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How to fix it :

  The most common fault with the PSX is skipping or not reading disks, this problem gets worse as the machine gets warm. This occurs when the laser optics can't track or read the data on the disk. The problem is more apparent with golds (copied ) disks as these can never reflect the laser back as efficiently as an original disk, this is because CD writers cannot burn the pits that form the data on a CD-R disk as cleanly as you get with a pressed disk. Most people would probably not notice this problem until they have fitted a chip and tried using golds, this is not a problem with the chip but the same problem I have just described originals should work the same with or without a chip fitted.

The problem is more apparent in earlier versions of the Playstation, Sony took steps to combat this problem in later revisions of the machine. The very first edition of the PSX (SCPH 1000, 1001, 1002) that allowed you use swap tricks to play copies is the worst for this problem. This used plastic parts in the laser (described later ) which become worn after which the machine would struggle reading disks. The later versions of these machines (SCPH 1000, 1001, 1002 ) came with a modified laser unit that used die cast alloy parts which were much better wearing. The latest revision of the PSX the SCPH-550x series seems to be laser problem free and no adjustments should be made even after fitting a chip, this model does not have bias and gain adjustments..

If you have an early PSX you can see on the following zoomed picture a PSX laser that has a worn sled unit that needs repair, as you can see one side of the laser is sitting lower than the other, this causes focusing problems which cause the skipping.

PSX Lense Servo Adjustment....

If your machine tends to play better when you turn it upside or on it's side then it is a sure candidate for laser wear and adjustment.

The first thing you try is to adjust the bias and gain controls, on earlier machines this will only provide a temporary cure as the plastic sled may be in need of repair. Adjustment usually provides good results on the later machines that have the alloy sled.

These controls have the following effect....

BIAS : This control sets the default DC voltage flowing through the servo coils in the laser that move the laser lens up and down, basically it sets the default distance between the surface of the disk and the lens. This adjustment is the one that has most effect when adjusting to cure problems.
GAIN : This control sets the voltage that is added or subtracted from the bias voltage by the servo circuits for a given fluctuation. So when you have a slightly warped disk the lens can bob up and down and follow the surface accurately, if this setting is not correct the laser will not accurately track warped disks.

Adjusting the bias control slightly clockwise will increase the bias voltage and therefore move the laser slightly closer to the disk, this is usually sufficient to cure the problem for most machines. With an earlier machine that has a worn laser this may not cure the problem, the laser will either have to be replaced or repaired/modified.

Setting the laser servo to its correct position...

If you have messed around and twiddled the bias and gain pots and your machine no longer operates correctly you can try to set the controls up to there normal position by using a digital multimeter. Connect the ground on your meter to the metal shielding and the positive probe to the following test point near the laser connector.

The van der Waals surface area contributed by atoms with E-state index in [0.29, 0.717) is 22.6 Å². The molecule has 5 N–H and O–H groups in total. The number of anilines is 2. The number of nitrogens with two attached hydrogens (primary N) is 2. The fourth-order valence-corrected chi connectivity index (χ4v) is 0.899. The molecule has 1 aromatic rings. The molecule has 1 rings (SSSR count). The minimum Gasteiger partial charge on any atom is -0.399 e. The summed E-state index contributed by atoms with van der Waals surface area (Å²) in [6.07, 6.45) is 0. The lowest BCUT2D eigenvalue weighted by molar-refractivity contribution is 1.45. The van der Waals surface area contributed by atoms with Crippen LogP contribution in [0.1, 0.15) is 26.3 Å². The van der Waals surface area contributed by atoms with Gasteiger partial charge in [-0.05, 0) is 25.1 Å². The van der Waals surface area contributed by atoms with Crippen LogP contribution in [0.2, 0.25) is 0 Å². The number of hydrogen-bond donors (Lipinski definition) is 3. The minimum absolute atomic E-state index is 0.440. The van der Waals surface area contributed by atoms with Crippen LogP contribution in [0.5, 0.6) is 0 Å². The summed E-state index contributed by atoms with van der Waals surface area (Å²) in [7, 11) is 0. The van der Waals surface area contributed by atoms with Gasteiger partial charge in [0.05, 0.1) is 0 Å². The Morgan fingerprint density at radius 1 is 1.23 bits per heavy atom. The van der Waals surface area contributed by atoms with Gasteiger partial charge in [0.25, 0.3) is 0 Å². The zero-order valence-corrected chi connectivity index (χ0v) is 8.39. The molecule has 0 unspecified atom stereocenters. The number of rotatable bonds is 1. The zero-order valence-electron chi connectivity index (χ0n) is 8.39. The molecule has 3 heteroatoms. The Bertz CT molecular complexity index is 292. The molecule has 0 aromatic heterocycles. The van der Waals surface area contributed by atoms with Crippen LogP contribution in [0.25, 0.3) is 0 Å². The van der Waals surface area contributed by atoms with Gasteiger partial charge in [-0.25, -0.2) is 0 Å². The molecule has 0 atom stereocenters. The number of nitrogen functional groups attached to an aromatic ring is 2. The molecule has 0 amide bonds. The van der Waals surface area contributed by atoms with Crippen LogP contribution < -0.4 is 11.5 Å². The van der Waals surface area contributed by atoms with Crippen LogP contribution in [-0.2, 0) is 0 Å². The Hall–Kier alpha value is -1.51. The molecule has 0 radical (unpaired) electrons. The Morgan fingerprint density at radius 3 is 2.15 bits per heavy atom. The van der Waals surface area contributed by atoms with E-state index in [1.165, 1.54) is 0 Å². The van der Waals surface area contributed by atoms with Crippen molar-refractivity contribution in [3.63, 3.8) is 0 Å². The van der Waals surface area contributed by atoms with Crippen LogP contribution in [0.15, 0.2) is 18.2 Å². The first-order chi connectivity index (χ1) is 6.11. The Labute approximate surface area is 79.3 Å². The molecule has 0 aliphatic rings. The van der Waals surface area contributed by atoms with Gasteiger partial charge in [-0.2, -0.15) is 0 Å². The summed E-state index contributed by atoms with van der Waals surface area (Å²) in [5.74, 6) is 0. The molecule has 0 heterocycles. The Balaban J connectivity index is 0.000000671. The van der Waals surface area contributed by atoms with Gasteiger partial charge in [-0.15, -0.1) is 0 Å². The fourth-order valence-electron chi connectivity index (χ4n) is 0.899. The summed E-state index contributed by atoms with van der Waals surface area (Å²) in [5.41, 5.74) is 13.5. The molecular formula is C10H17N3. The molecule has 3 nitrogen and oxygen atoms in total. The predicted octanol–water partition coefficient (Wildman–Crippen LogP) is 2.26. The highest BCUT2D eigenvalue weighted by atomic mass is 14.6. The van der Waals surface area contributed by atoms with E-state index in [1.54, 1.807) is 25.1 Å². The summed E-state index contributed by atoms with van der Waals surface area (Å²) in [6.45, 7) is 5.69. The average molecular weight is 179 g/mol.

With the PSX switched on (beware of live parts in the power supply) and no disk I.E. door switch up, set the voltage at this point to 1.70 volts, on a good laser this should the correct voltage however if your laser is worn you might need to increase this slightly. Once you have set the bias put a disk onto the spindle press the door switch (you may need an assistant to do this) the voltage should rise to something like 0.15 volts higher than with no disk (E.G. 1.85) if its to high or too low adjust the gain control till it is somewhere between those values. Your PSX should now behave it self again.

Modifying the laser.

Modifying the laser is quite tricky so I suggest only real electronics engineers attempt this. Basically the modification has to lift the side of the laser that has dropped because of sled wear. The best way to achieve this is to disassemble the laser and add a small piece of thin sheet metal between the sled parts... see the diagrams later. Only one principle is behind to making your PSX CD-ROM Drive work again, the sled that carries the optics (lens) should be strictly level or parallel with the CD, and all you need to do is devise something to make it level again.

Firstly disassemble your PSX And remove the laser as per the instructions for installing the chip. Once you have removed the laser turn the worm gear on the underside to move the lens into the mid position, otherwise the lens will get in the way of the cover if it is left in its rest position when disassembling the laser.

To fix the problem we need to make the above sled perfectly horizontal again, the simplest way to do this is to add a small piece (approx. 3mm by 5mm ) of sheet metal around 0.3mm thick to the sled unit at the position shown in the diagram below. You can use the metal cover from an old floppy disk and then cut it with a sharp pair of scissors. The piece can be glued in place with a tiny amount of super glue.

While the glue sets re-lubricate the sled rails with some decent quality grease, white lithium if possible silicon grease is also good. You can then reassemble your laser assembly and set up the BIAS control again. Your machine should now work fine.

Kind Regards,"Michaeljohn Mercury".

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